HOME TECH: It's Time to Move to Fiber Internet

Dated: February 8 2022

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It's Time to Move to Fiber Internet

Every few decades, new technologies arrive in cities for home internet delivery. If you lived in Oklahoma in the mid-90's, you'll certainly remember the buzz of Cox@Home cable service coming to your area with the promise of insanely fast internet speeds that outpaced dial-up.

In 2022, fiber internet is the new buzz. The combination of 4K streaming and the stay-at-home policies of Covid means we're reaching the point where people are needing faster speeds, using more data each month, and, frankly, tired of the nickel-and-diming and unexpected price hikes associated with cable and DSL internet.

Flotilla is here to explain why you should be looking into fiber internet for your home: its multiple advantages over cable, how to find out if you can get it, and our recommendation for which fiber plan to choose.

NOTE: Flotilla has received no compensation for our opinion. It is based solely on research gathered from the websites of internet service providers (ISPs) available in Oklahoma City.

Don't Get Caught Up in Download Speeds

All ISPs offer a wide range of download speeds; typically starting from 25 to 100 Mbps all the way up to 1000 Mbps (gigabit) or higher. OEC's fiber plan starts at 100 Mbps , and AT&T's fiber starts at 300 Mbps . For the purposes of our comparison, we'll be comparing them to Cox's closest cable plan at 150 Mbps . We've also included each ISP's fastest "gigabit" plan for comparison.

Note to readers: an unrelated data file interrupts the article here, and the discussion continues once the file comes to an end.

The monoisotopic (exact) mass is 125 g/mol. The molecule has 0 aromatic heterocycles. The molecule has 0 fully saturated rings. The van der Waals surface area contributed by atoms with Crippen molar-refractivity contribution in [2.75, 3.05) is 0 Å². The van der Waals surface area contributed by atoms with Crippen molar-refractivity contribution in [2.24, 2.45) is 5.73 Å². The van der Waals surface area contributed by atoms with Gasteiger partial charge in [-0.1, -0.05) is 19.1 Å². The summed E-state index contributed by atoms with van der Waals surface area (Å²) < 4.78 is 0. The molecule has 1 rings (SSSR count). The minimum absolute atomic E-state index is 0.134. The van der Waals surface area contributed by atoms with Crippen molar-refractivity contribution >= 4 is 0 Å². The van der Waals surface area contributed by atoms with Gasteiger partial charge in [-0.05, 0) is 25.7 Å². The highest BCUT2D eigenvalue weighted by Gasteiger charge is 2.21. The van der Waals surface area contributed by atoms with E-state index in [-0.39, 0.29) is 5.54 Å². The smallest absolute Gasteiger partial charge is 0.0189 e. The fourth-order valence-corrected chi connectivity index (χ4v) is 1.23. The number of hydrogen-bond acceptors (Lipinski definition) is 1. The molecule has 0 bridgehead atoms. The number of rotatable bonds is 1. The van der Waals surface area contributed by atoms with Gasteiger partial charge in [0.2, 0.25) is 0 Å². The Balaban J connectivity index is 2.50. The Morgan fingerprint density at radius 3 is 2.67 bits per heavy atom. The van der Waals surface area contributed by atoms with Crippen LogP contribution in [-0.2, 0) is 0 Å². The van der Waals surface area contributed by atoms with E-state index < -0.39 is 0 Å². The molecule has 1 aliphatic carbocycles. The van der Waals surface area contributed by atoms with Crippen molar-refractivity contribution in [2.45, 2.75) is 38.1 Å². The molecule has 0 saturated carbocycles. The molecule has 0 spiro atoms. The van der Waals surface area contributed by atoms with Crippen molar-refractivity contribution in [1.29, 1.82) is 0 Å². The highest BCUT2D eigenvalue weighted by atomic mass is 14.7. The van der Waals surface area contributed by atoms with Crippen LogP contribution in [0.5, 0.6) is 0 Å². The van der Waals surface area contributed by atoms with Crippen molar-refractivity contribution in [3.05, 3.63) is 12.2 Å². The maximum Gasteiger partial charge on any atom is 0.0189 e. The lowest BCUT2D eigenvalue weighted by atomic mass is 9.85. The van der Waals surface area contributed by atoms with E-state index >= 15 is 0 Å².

A 100 Mbps download speed is perfectly fine for most people. Consider that for the highest-quality 4K Ultra HD streaming , Netflix only requires a download speed of 25 Mbps ! If you're a larger family whose members stream a lot of video content throughout your home, then you may want to consider a faster plan.

What many customers overlook (because it's often in fine print) are upload speeds...

Pay Closer Attention to Upload Speeds

Where fiber really excels is its upload speed. Fiber offers something called symmetrical upload & download speeds . That means if you have a fiber plan with a 100 Mbps download speed, the upload speed is also 100 Mbps. This works across all plans (i.e., a gigabit fiber plan features both 1000 Mbps upload and 1000 Mbps download speeds).

Compare this to Cox's cable upload speeds which aren't symmetrical. Cox's Gigablast plan features a 940 Mbps download speed, but only a 35 Mbps upload speed—that's an upload speed of only 3% of the download speed! Even their other plans ( 100 Mbps and 500 Mbps ) only reach a maximum of 10 Mbps . If you're trying to upload large files to Dropbox, Google Drive, or iCloud, this could make it a painfully slow process.

Fiber's matching upload & download speeds is a huge feature that gives fiber a winning advantage over cable internet.

Monthly Data Limits (and Overage Fees)

Another major selling point of fiber is its straightforward, easy-to-understand pricing—no upsells on additional fees. All fiber plans from AT&T and OEC offer unlimited data. That means not having to worry about constantly monitoring whether you've downloaded (or uploaded) too much data for the month.